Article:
See the charts below to discover the views of some of the world's leading winemakers on climate change, their dream regions to make wine (other than their own) and whether they intentionally make wines to drink earlier.
Burgundy is popular with many winemakers
For its July issue, Decanter questioned 133 of the world’s leading winemakers about which of their peers they most admired.
Producers were also asked a list of questions about the effects of climate change on their vineyards, whether they intentially make wine that is ready to drink sooner and where else in the world they would love to make wine. See the responses as charts below.
Do you want to know which winemakers are most respected by their peers? Subscribe to the July issue of Decanter magazine, out now, to see who our survey group voted for.
More than half of the winemakers who responded to this question said that climate challenge has been a challenge for them to manage in recent years, although there is clearly a debate to be had in the sector. Nearly one in five said climate change had proved positive for their wines and around a third said they hadn’t seen any effects.
There is a perception that growing numbers of wine lovers, and especially younger ones, are no longer content to leave bottles gathering dust for several years before popping the corks. A 10-year ageing period used to be the norm for claret, but some winemakers at Decanter’s recent Bordeaux Fine Wine Encounter said they considered earlier drinking windows when making their wines. However, 68% of winemakers worldwide surveyed for these results do not do this.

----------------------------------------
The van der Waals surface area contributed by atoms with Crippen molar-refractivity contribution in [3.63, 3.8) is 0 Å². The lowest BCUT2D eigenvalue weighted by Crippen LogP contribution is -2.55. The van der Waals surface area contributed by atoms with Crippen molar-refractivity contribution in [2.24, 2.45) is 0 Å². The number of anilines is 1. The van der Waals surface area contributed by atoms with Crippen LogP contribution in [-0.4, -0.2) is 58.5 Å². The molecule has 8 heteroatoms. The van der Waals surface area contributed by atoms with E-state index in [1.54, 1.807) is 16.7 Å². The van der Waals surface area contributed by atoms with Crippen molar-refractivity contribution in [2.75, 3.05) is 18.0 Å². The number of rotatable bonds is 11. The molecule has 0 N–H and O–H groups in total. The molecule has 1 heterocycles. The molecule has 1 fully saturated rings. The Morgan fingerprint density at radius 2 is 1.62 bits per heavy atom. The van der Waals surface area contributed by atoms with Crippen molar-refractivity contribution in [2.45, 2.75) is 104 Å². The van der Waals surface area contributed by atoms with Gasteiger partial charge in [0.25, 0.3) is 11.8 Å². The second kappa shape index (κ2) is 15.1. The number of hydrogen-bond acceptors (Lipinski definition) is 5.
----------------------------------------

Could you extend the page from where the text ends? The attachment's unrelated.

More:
Burgundy has a place in the heart of many of the winemakers questioned, as shown by the chart above. But, how many could afford to buy there? French government figures out this week show that grand cru vineyards in the Cote d’Or cost an average 4.35m euros per hectare in 2014. Following closely behind Burgundy in this survey is northern Italy, with some producers naming Barolo specifically and others naming Piedmont in general. New Zealand is the New World winner, ahead of Napa Valley and Argentina.
One in four winemakers surveyed said that alcohol levels in their wines have risen in general in recent years, but almost as many producers said that their alcohol levels have gone down – suggesting no easy way to generalise across the wine world. Around half of winemakers said their alcohol levels have remained the same.
The chart below shows the extent to which winemakers keep one eye on the critics while in the cellar. A majority did admit to paying some attention to what critics and awards judges say, although 40% claimed that critics’ opinions were of little concern. Click the segments to see specific percentages.
Written by Chris Mercer